Open scoring in MMA has been a contentious subject for some years now. Over the past year promotions such as Invicta and LFA have been using it whilst holding their events in Kansas – the Kansas State Athletic Commission is currently the only commission that allows for this. Executive director of the commission, Adam Roorbach, has released the statistics from these events showing how open scoring has affected the fights. Firstly, though let’s get into some of the discussion around the subject.

UFC President Dana White holds the belief that it will cause bad 3rd rounds, as the leading fighter going into the last round will simply coast to victory. White also doesn’t like that it would take away the anticipation from a decision.

“When we do the fights, I have an idea of who I think won or lost or whatever, but when I’m standing there with the belt, I don’t know what Bruce Buffer is going to say,” White said. “He doesn’t tell me anything. The judges tell him, the commission do their thing, they tell him, and I’m standing there waiting to hear too, so I’m just as blown away as the fans are.”

Whilst these are very understandable qualms, coming from a man in the entertainment business, there are opposing thoughts to this narrative.

Firstly, open scoring could have the adverse effect on final rounds with the loosing fighter doggedly pursuing a finish, instead of possibly just trying to outpoint their opponent in the final round thinking they will win a decision. As well as this 2nd rounds may become more exciting with the losing fighter looking to get a round back. Taking this even further, knowing there is a tie going into the final round you will have both fighters pushing hard and not holding anything back.

More often than not a fighter that is losing will go into that last round thinking they are winning so don’t chase a stoppage. Even if they are told by their corner a lot of fighters won’t believe them. With open scoring it leaves no doubt in the fighter’s mind what they need to do in the final round. On top of this some corners aren’t totally honest with their fighters when they are losing or don’t forcefully put across that they are. Open scoring will leave no doubts of this.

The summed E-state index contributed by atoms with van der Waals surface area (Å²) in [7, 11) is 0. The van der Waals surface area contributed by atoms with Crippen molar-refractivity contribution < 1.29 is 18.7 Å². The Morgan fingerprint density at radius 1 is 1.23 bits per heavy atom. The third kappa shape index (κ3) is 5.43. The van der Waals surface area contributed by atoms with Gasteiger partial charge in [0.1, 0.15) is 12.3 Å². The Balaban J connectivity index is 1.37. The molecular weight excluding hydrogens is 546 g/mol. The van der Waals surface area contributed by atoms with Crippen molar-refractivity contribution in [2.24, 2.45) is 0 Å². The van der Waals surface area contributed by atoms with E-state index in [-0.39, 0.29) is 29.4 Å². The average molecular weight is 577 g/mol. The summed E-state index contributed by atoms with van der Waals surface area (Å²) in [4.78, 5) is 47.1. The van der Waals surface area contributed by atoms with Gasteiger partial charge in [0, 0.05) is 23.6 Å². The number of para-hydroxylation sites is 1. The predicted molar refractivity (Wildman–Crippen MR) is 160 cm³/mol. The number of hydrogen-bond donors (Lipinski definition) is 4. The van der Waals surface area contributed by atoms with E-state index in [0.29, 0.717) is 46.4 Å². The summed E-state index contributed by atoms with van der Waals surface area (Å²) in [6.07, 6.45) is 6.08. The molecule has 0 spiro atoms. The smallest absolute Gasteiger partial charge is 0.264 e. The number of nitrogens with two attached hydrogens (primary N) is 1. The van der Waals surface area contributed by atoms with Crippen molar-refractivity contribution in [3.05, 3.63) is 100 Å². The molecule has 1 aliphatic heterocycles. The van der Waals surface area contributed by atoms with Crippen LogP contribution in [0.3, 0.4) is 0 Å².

At UFC 259 Thiago Santos’ corner were imploring him to go after Alexsandar Rakic, but he just seemed to ignore them and continue plodding his way to the decision loss. It’s hard to imagine that Santos didn’t think himself that he was winning that fight and just needed to continue doing what he was doing, as expressed by the way he fought. And this is to be expected if you’re a fighter, you don’t want to admit your losing.

The statistics from the events held in Kansas by Invicta and LFA back up some of these assumptions, as shown in this video by Combat Culture (Bloody Elbow).

The numbers paint a pretty picture for open scoring, in terms of entertainment, but as the video mentions, sample size for these statistics is so small it is hard to go by currently. But if the trials continue, we should have a better picture of the changes this will makes to fights. Also, it takes time for fighters to adjust and tactics relating to open scoring may appear and develop leading to vastly different results.

However, arguments for closed scoring are the ones that White raises. It may take away some of the suspense of a decision, which is massive in big fights and adds to the spectacle, keeping fans on the edge of their seats. With the argument of bad 3rd rounds it does seem logical that a fighter that knows they’re up on the scorecards will try their best to stall and ease through the round. We will have to wait and see if the data supports this view in the coming years.

There is also the possibility of judges being influenced by each other’s scores. If for example one of the three judges hears that the other judges have opposite scorecards to them that may put pressure on them to score similarly in close rounds. On top of this there is the possibility for local fans, supporting a local fighter, to revolt and start harassing a judge who gives rounds to the opposing fighter, affecting their ability to judge properly.

High profile fighters such as Max Holloway, Israel Adesanya and Dominick Reyes have all come out in support of open scoring. In Adesanya’s UFC 259 post-fight press conference, when informed about other promotions using open scoring he said: “That’s smart, let’s do that then. Why don’t we do it? That sounds really smart.”.

Those against include Joseph Benavidez, who worries about it killing the action.

“I don’t like the way it can change the way someone fights,” Benavidez said. “I’ve seen it in boxing. Someone knows they’re up by five rounds and they can kind of hang back and not give it their all. Also, the guy that’s down, he has to change his style and maybe compromise a few things.”

Now whilst this will do absolutely nothing to combat the issue of bad judging, it will help the fighter that is on the receiving end of this vice to be able to take matters into their own hands, and really chase a finish. Although this may only be a small improvement in this aspect, it is something. But the issue still remains to be the potential for corruption and poor judging in MMA, which needs athletic commissions to take action, and try to weed it out.

Nevada State Athletic Commission executive director Bob Bennett holds similar values to White, but also raises the question of issues with the decision making of fighters, judges, and referees. With these two men being key to the possible implementation of open scoring at UFC events it’s hard to see it being implemented anytime soon, or ever.

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